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  • Author: Yang Yang x
  • Political Economics x
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A Dyadic Perspective on Determinants of Entry Choices in the Global Hospitality Industry

Abstract

This paper discusses the firm-level determinants of international hotels’ foreign markets entry choices, contrasting acquisition with management and franchise contracts, based on a resource-dependency perspective and appropriability theory. It points out that brand equity, relatedness of products and market segmentation, partner-specific knowledge of hotels, international experience, and the duration of proprietary knowledge impact hotels’ decisions on how to enter a foreign market. In addition, the paper suggests the existence of entry choices sequence favorable to acquisition probability after the end of management contract when the franchisors’ or management companies’ proprietary knowledge attenuates. Contract activity is likely to be renewed after the acquisition, once the management company has established a new form or a higher level of proprietary knowledge.

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Evaluating the Use of Personal Networks to Circumvent Formal Processes: A Case Study of Vruzki in Bulgaria

Abstract

The aim of this paper is to evaluate the prevalence and distribution of the use of personal connections to circumvent formal procedures by soliciting favours for and from others, known as vruzki, and how this can be explained and tackled. Reporting data from 2,005 face-to-face interviews conducted in late 2015 in Bulgaria, the finding is that 30 per cent of respondents had used vruzki in the 12 months prior to the survey, particularly when accessing medical services and finding a job. Estimating a logit model and then calculating the marginal effects, the population groups significantly more likely to have used vruzki are those whose norms, values and beliefs are not in symmetry with the formal laws and regulations, perceiving the penalties and detection risks as higher, those reporting their financial situation as very comfortable, and the highest income groups, but also younger people, the unemployed, and those living in larger households. The paper concludes by discussing the theoretical and policy implications along with the future research required.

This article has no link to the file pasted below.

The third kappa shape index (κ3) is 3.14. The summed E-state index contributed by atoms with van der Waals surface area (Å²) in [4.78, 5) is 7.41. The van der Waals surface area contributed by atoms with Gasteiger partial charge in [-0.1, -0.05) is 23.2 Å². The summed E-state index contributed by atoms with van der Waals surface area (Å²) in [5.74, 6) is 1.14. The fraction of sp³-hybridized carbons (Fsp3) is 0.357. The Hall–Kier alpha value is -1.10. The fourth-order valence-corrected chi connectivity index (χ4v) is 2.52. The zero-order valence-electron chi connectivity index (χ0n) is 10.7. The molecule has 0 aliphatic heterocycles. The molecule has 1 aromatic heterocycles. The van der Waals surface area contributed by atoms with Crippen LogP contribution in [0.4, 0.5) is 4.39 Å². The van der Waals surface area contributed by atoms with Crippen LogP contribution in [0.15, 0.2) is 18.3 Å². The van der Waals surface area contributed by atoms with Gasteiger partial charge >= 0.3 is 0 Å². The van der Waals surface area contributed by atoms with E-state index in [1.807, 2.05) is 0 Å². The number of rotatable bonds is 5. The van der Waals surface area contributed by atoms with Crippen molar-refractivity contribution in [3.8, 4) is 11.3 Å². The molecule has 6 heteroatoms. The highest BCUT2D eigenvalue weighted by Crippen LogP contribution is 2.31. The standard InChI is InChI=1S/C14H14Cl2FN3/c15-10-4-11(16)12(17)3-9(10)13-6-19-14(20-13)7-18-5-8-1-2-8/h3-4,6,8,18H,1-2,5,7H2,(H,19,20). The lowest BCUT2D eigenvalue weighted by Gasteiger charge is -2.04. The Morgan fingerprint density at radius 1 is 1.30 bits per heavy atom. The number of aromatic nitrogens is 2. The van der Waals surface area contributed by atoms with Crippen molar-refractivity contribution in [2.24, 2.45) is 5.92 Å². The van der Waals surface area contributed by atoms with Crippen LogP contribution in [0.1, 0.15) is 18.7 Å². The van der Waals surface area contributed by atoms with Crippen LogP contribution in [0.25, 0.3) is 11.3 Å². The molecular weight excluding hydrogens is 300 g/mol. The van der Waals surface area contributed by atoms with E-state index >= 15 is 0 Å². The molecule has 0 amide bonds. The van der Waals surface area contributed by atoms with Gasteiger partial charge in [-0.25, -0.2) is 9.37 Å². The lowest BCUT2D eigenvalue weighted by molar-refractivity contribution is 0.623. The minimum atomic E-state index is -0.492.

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An Analysis of Interaction Effects of China–South Korea and China– Australia FTAs and the Expanding TPP

Abstract

On 5 October 2015, the Trans-Pacific Partnership Agreement (TPP) led by the U.S. was signed. Already, 12 countries1 have joined the agreement, but China has not. Thus, lots of research has focused on the negative effect of the TPP on China’s foreign trade. On the other hand, China is moving forward in its own efforts to establish bilateral free trade agreements (FTAs) and free trade zones. In June 2015, China-South Korea and China-Australia signed bilateral FTAs which went into effect in December 2015. Several questions were raised: Since South Korea and Australia are the major trade partners in the Pacific area and the bilateral FTAs will be effective before the TPP, will these FTAs’ positive effects on China’s foreign trade offset some of the negative effects of the TPP? If China and the U.S. adopted a competitive trade policy, which countries would benefit? If China and the U.S. adopted a cooperative trade policy, how would the trade value and economic welfare change? This paper simulates and analyses the mutual effects of China-South Korea and China-Australia FTAs and the enlarging TPP using the computable general equilibrium model. The major conclusions drawn suggest that China-South Korea and China-Australia FTAs will significantly offset the TPP’s negative effect on China’s foreign trade. If China is not included, the U.S. economic benefit from the TPP will be limited. The economic welfare for a country like Australia, which joined both the bilateral FTA and the TPP, will be increased the most. In the long run, China joining the TPP would be the most beneficial decision for its national interest. However, if the TPP cannot be approved by the US congress, the U.S.’s economic indicators and export would be decreasing sharply. China’s economy and export will benefit from FTAs.

Open access